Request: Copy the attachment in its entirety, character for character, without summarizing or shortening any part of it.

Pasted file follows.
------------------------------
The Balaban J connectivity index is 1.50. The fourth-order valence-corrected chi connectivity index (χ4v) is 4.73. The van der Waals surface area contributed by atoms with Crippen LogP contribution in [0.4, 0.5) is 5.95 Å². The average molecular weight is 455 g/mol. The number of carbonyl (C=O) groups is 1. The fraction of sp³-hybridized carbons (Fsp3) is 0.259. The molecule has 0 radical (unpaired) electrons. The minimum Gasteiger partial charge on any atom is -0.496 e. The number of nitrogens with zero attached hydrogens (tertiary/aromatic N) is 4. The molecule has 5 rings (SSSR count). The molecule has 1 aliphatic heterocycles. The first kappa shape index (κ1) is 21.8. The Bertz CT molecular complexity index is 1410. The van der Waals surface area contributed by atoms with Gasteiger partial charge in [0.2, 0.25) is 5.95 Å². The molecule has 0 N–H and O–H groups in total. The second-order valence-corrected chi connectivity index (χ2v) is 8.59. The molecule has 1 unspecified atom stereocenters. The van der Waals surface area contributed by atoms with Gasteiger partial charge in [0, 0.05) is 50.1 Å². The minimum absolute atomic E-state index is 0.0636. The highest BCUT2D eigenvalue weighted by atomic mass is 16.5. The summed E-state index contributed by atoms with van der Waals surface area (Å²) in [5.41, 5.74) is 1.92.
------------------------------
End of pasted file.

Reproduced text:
The Balaban J connectivity index is 1.50. The fourth-order valence-corrected chi connectivity index (χ4v) is 4.73. The van der Waals surface area contributed by atoms with Crippen LogP contribution in [0.4, 0.5) is 5.95 Å². The average molecular weight is 455 g/mol. The number of carbonyl (C=O) groups is 1. The fraction of sp³-hybridized carbons (Fsp3) is 0.259. The molecule has 0 radical (unpaired) electrons. The minimum Gasteiger partial charge on any atom is -0.496 e. The number of nitrogens with zero attached hydrogens (tertiary/aromatic N) is 4. The molecule has 5 rings (SSSR count). The molecule has 1 aliphatic heterocycles. The first kappa shape index (κ1) is 21.8. The Bertz CT molecular complexity index is 1410. The van der Waals surface area contributed by atoms with Gasteiger partial charge in [0.2, 0.25) is 5.95 Å². The molecule has 0 N–H and O–H groups in total. The second-order valence-corrected chi connectivity index (χ2v) is 8.59. The molecule has 1 unspecified atom stereocenters. The van der Waals surface area contributed by atoms with Gasteiger partial charge in [0, 0.05) is 50.1 Å². The minimum absolute atomic E-state index is 0.0636. The highest BCUT2D eigenvalue weighted by atomic mass is 16.5. The summed E-state index contributed by atoms with van der Waals surface area (Å²) in [5.41, 5.74) is 1.92.